– on the houston to nashville flight i was put beside a middle-seated man who immediately claimed both arm rests so i elbowed him off and went to sleep immediately. who does the armrest belong to and why cant it be me, is what im saying.
– in a possibly related/unrelated??? turn of events, when we landed in nashville a woman who was in the seat behind me stood up and pet my head.
– thank god for the laneige lip mask for flights (this thought is definitely unrelated to the above)
– had a mediocre peanut butter cookie at the airport. i had one amazing peanut butter cookie from levain upper west side back in feb 2020 and i feel like every cookie ive had since then is just an attempt to approach a similar transcendence. i dont even like cookies that much.
– not a single place in the 3 airports i passed through in the last 8 hours sold bug spray, target did not sell bug spray either, and my online order of bug spray was delayed two weeks due to, what, i dont know. im going to be devoured in nashville, DEVOURED i say
– im convinced my teeth are moving around in my mouth while im not paying attention

alright my babies it is writer camp time

x J

stuff and fluff!


All my friends thought it was hilarious when I moved to California, because its primarily known for 1. nature, and 2. being damn freaking big, both of which feel incompatible with the fact that I don’t drive in the States. Yet another thing the British left us Singaporeans with — this right hand drive — and I am so certain that getting behind the wheel on the wrong side of the road in America is a disaster we simply cannot afford to let happen. And I mean, it’s fine. After 30 years of living on this humid earth I have come to understand much about myself, the first of which is I actually don’t like nature. So the beautiful hills and rollicking fields in california are pretty much moot to me; one time we rented a car and drove an hour to a forest famous for having damn tall trees and after the third tree I was like alright lets see some variation sir.

And for the last 8 months I’ve got on fine without a car. Because I write from daybreak to 7pm, I barely leave my desk from the day to day, and when I do need to get out, like to Stanford, I either hitch a ride from the other Stegners or take a train. But the thing about being married is you keep learning new things about the other person and the latest fact that’s presented itself is that Shane??? Likes??? Nature????? Seriously, after 10 years together, this is a shock to me. I thought he liked cartoons and shopping, but the man has range.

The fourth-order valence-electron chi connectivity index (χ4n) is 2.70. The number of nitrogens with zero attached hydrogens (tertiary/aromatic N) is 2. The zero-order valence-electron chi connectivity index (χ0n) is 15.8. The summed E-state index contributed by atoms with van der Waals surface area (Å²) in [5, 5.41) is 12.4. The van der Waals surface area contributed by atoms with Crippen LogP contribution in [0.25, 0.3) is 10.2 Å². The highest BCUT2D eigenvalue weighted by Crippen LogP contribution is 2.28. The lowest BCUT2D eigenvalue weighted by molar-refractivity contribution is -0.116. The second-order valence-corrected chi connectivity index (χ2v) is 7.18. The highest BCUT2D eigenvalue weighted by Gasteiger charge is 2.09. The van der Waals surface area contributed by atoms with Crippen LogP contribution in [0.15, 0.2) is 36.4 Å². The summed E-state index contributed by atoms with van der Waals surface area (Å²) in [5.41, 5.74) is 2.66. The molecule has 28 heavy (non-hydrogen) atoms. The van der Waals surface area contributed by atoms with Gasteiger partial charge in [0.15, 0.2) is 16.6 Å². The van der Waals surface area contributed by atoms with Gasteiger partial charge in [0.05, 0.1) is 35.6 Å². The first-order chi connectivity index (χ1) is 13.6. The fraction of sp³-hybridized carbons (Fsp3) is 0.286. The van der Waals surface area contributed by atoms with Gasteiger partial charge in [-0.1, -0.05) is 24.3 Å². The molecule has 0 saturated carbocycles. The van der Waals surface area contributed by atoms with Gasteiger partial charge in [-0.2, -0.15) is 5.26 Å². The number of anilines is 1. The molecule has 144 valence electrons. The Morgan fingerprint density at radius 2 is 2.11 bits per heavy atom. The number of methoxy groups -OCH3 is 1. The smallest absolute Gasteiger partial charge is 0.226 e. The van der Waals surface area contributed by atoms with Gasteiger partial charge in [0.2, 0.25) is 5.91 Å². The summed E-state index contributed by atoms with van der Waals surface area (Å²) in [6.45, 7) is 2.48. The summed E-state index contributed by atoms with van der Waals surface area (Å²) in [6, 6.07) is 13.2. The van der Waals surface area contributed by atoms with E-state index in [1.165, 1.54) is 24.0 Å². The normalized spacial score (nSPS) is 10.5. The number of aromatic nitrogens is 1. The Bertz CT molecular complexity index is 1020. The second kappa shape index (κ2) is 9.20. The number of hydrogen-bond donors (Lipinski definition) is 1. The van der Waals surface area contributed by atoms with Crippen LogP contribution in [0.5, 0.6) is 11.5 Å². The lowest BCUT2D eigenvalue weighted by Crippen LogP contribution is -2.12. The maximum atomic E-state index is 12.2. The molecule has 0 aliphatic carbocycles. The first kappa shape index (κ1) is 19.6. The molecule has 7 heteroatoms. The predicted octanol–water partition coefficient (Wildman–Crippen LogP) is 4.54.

Anyway. I finished my book in April (after almost losing my mind!!! it involved handwriting a whole draft from scratch… my right hand doesnt really work anymore, lmao, but I have a book, so you win some you lose some), and then looked up from my desk, and figured that since Shane moved across continents so I could chase my dreams, the least I could do was go look at some trees with him on the weekends. So we got a third-hand beat up car this month! Here comes nature, I guess. Will wonders never cease.

So at the end of April, after gripping on to my manuscript with, as my friends say, a death clutch, I was nudged, nay, shoved, to send out the book and finally embarked upon my querying process. A whirlwind month followed, and I couldn’t be more thrilled —

It still feels surreal. But also, after waiting for so long to take the next step, I do finally feel settled. A naive part of me thought I’d jump straight back into work (writing and revising was inevitably on pause during the querying period) but May has proven to be a nonstop party train, for reasons that have to do with the end of an academic year, and whenever theres a period where nothing is scheduled it turns out I just kind of.. fall.. into.. a.. nap…

All of this happened in May — fun & hanging out so hard:


last dinner with the 2022-3 Stegners, with Chang-Rae on one side and Francisco on the other, blotted out for privacy baha


Stegner Prom!! Now a tradition…


Cabin trip to Tahoe